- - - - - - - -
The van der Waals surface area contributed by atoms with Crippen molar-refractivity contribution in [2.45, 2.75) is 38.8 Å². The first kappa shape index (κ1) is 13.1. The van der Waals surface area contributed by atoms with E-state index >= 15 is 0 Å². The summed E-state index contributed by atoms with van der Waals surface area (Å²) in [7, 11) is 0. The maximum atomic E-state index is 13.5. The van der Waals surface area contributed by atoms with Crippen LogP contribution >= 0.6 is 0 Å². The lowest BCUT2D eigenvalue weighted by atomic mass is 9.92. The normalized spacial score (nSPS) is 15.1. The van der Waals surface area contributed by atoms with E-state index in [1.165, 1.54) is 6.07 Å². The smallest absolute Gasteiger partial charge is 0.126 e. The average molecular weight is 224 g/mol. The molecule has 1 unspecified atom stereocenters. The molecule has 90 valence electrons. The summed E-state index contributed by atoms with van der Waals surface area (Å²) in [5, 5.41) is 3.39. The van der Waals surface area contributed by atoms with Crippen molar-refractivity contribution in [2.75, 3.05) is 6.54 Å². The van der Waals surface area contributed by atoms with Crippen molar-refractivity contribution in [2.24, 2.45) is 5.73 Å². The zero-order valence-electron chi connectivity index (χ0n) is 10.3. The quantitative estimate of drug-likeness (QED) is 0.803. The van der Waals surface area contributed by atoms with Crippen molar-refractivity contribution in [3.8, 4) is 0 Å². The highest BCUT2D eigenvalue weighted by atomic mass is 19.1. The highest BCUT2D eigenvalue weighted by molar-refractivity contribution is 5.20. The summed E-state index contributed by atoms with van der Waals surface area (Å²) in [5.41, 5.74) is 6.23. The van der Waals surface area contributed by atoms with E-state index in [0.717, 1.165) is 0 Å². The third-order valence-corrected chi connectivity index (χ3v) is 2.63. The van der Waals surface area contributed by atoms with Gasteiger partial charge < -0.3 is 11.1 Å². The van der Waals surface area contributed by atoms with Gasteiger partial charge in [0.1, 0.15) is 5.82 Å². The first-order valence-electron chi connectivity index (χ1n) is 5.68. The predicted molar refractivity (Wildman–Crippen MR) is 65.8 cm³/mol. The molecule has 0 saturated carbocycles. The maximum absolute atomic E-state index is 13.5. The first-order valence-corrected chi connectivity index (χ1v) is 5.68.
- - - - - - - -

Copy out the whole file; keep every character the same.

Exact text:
The van der Waals surface area contributed by atoms with Crippen molar-refractivity contribution in [2.45, 2.75) is 38.8 Å². The first kappa shape index (κ1) is 13.1. The van der Waals surface area contributed by atoms with E-state index >= 15 is 0 Å². The summed E-state index contributed by atoms with van der Waals surface area (Å²) in [7, 11) is 0. The maximum atomic E-state index is 13.5. The van der Waals surface area contributed by atoms with Crippen LogP contribution >= 0.6 is 0 Å². The lowest BCUT2D eigenvalue weighted by atomic mass is 9.92. The normalized spacial score (nSPS) is 15.1. The van der Waals surface area contributed by atoms with E-state index in [1.165, 1.54) is 6.07 Å². The smallest absolute Gasteiger partial charge is 0.126 e. The average molecular weight is 224 g/mol. The molecule has 1 unspecified atom stereocenters. The molecule has 90 valence electrons. The summed E-state index contributed by atoms with van der Waals surface area (Å²) in [5, 5.41) is 3.39. The van der Waals surface area contributed by atoms with Crippen molar-refractivity contribution in [2.75, 3.05) is 6.54 Å². The van der Waals surface area contributed by atoms with Crippen molar-refractivity contribution in [2.24, 2.45) is 5.73 Å². The zero-order valence-electron chi connectivity index (χ0n) is 10.3. The quantitative estimate of drug-likeness (QED) is 0.803. The van der Waals surface area contributed by atoms with Crippen molar-refractivity contribution in [3.8, 4) is 0 Å². The highest BCUT2D eigenvalue weighted by atomic mass is 19.1. The highest BCUT2D eigenvalue weighted by molar-refractivity contribution is 5.20. The summed E-state index contributed by atoms with van der Waals surface area (Å²) in [5.41, 5.74) is 6.23. The van der Waals surface area contributed by atoms with E-state index in [0.717, 1.165) is 0 Å². The third-order valence-corrected chi connectivity index (χ3v) is 2.63. The van der Waals surface area contributed by atoms with Gasteiger partial charge < -0.3 is 11.1 Å². The van der Waals surface area contributed by atoms with Gasteiger partial charge in [0.1, 0.15) is 5.82 Å². The first-order valence-electron chi connectivity index (χ1n) is 5.68. The predicted molar refractivity (Wildman–Crippen MR) is 65.8 cm³/mol. The molecule has 0 saturated carbocycles. The maximum absolute atomic E-state index is 13.5. The first-order valence-corrected chi connectivity index (χ1v) is 5.68.